Critics are not as sanguine, saying that unless a regional grid is designed correctly it could encourage power companies in other states to do just the opposite — extend the lives of the coal plants.


“If the California ISO were to expand, one of the first candidates for admission is PacifiCorp,” Freedman said. “Putting those [coal-fired] units to the ISO would immediately provide a road map for the Trump administration to force California customers to subsidize legacy coal-fired generation.”

On June 1, Trump called on the Department of Energy to order grid operators to buy electricity from coal and nuclear plants now at risk of shutting down because of cheaper energy provided by natural gas and renewable sources.

Since coal and nuclear facilities can stockpile 90 days of fuel, the Trump administration cited the directive as a way to enhance national energy security in case of an emergency.

Cavanagh called the order a “preposterous effort” to “bail out un-economic power plants” but said having California in a regional grid would offer an extra layer of protection from the federal government.

“If you’re worried about the Trump administration, you don’t really want to be an independent system operator that is almost all California,” Cavanagh said. “It puts a big target on our backs. We’d be better off with some partners.”

Who likes it and who doesn’t

Environmental groups are divided over the regional grid bill. The Natural Resources Defense Council and the Environmental Defense Fund are among those in favor; the Sierra Club and Food & Water Watch and others have come out against it.

Consumer advocates such as Consumer Watchdog and San Diego attorneys Michael Aguirre and Maria Severson are opposed to the bill, with the lawyers saying in a letter to California Sen. Ben Hueso (D-San Diego), chair of the Senate Energy, Utilities and Communications Committee, that the bill would lead to energy market deregulation, “leaving Californians at the mercy of speculators.”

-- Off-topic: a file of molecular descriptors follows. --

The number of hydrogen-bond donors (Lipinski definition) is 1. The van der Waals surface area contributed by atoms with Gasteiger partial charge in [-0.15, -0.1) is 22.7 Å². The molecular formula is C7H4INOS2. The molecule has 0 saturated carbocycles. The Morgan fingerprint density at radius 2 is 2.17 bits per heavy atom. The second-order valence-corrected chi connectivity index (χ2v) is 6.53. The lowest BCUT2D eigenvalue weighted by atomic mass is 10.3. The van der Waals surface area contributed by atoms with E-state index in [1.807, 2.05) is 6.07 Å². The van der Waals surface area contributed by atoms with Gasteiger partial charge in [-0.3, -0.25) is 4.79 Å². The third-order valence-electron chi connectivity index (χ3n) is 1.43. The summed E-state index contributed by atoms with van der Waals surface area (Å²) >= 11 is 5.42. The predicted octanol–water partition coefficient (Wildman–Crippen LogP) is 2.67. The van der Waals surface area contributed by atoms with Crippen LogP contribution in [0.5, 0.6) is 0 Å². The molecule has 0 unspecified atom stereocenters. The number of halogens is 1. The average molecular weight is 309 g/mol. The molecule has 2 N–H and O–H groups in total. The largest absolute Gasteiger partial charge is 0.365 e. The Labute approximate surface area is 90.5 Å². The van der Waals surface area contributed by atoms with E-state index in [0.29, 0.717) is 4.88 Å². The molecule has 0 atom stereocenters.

Cal-ISO and Gov. Jerry Brown support the legislation. In 2016, Cal-ISO released a study concluding, “a regional renewable energy market will benefit all of California” and result in higher statewide real disposable income of $300 to $550 per household by 2030.

Freedman said TURN is not opposed to the state coordinating with other electricity markets in the West but listed a number of issues with AB 813.

Among them, concerns that California regulators and agencies would have no more say in the running of the regional grid than stakeholders from other states and that leaving the agreement would be difficult and costly.

“This is not a binary choice,” Freedman said. “There are a lot of different flavors of regional coordination we think the state should be pursuing.”

AB 813 made it through Hueso’s committee last week on a 6-1 vote, but in an indication of how sensitive the topic is, four lawmakers did not record a vote, including Hueso.

The bill passed the Senate Judiciary Committee on a 4-1 vote Tuesday, with two committee members not recording votes. The legislation now moves on to the Senate Appropriations Committee.